A huge misconception about these places is that they represent libertarian utopias. That couldn’t be further from the truth! The places I’ve chosen to focus on exist because nation-states (often with the help of consultants) made them this way, whether through decisions on the national level or international treaties. It sounds more sexy and dangerous to say things like, outer space is the new “Wild West” or that the oceans are somehow “lawless.” And on some level, it’s true that actual regulatory oversight in these places is harder, for obvious reasons. But they aren’t without rules. I’m also really skeptical of this false binary between nationalism and globalization, and I think (slash hope!) the places I talk about in the newsletter illustrate that these ideologies aren’t mutually exclusive.

Your post on seasteading calls it “a seemingly ridiculous idea that raises urgent questions about what a country could or should be.” Can you expand on that for those of us hearing about seasteading for the first time?

love seasteading! Not because I’d ever want to live on a seastead (I don’t even have the stomach for a road trip, let alone the aquatic life) or because I necessarily share the political views of its supporters, but because it’s such a wonderful thought experiment.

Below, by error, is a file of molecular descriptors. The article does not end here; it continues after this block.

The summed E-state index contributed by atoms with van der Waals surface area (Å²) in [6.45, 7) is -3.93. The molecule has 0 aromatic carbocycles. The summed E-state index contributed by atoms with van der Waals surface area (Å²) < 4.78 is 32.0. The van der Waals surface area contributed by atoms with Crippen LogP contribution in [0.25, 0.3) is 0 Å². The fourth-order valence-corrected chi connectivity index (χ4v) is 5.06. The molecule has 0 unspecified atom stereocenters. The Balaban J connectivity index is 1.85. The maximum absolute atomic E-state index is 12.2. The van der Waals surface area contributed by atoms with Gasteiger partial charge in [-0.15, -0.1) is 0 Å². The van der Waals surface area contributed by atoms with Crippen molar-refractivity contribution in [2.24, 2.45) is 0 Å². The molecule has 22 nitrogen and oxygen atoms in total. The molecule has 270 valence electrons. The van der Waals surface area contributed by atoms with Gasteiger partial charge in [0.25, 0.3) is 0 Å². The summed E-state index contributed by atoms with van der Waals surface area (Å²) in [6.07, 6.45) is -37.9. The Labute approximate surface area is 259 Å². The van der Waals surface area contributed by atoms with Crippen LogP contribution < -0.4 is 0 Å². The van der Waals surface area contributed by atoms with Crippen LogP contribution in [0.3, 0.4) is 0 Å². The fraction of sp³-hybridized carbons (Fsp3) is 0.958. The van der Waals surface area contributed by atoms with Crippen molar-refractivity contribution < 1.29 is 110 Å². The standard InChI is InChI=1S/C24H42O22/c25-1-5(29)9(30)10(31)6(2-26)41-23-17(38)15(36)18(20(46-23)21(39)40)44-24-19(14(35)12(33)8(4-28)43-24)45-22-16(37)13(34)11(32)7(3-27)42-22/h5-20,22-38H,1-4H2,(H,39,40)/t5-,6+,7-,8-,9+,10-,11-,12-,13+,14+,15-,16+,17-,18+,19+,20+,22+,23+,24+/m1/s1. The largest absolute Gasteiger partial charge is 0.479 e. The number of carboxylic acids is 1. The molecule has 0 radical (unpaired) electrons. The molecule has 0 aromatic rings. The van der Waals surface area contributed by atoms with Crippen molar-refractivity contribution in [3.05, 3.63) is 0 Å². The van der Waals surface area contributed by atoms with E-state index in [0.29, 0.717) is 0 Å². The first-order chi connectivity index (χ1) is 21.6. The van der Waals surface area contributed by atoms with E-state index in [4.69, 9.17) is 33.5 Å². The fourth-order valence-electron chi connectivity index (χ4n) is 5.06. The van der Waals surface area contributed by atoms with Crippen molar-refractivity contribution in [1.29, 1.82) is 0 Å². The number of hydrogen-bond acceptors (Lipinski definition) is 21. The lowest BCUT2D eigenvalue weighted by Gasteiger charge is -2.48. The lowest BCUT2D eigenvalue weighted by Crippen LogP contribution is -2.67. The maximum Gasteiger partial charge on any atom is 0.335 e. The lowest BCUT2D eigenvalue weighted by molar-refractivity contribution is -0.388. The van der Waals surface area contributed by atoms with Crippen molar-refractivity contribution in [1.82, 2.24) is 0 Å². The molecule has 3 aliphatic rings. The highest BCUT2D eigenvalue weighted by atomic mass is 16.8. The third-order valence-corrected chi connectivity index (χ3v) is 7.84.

Seasteading is, for the uninitiated, a movement that seeks to establish new countries on floating platforms in international waters—that is, parts of the ocean that no country can claim sovereignty over because of the U.N. Convention on the Law of the Sea (and a bunch of older legal theory too). The mere idea of a new floating country challenges so many arbitrary assumptions in our everyday thinking about the world: that there can only be 200 or so countries, that these countries have to be on what we think of as solid ground, that they ought to have a permanent population and an army and their own currency and fixed homegrown laws. In fact, none of these conventions are set in stone—many of them are less than a century old—and seasteading reminds us that humans choose their rules, not the other way around.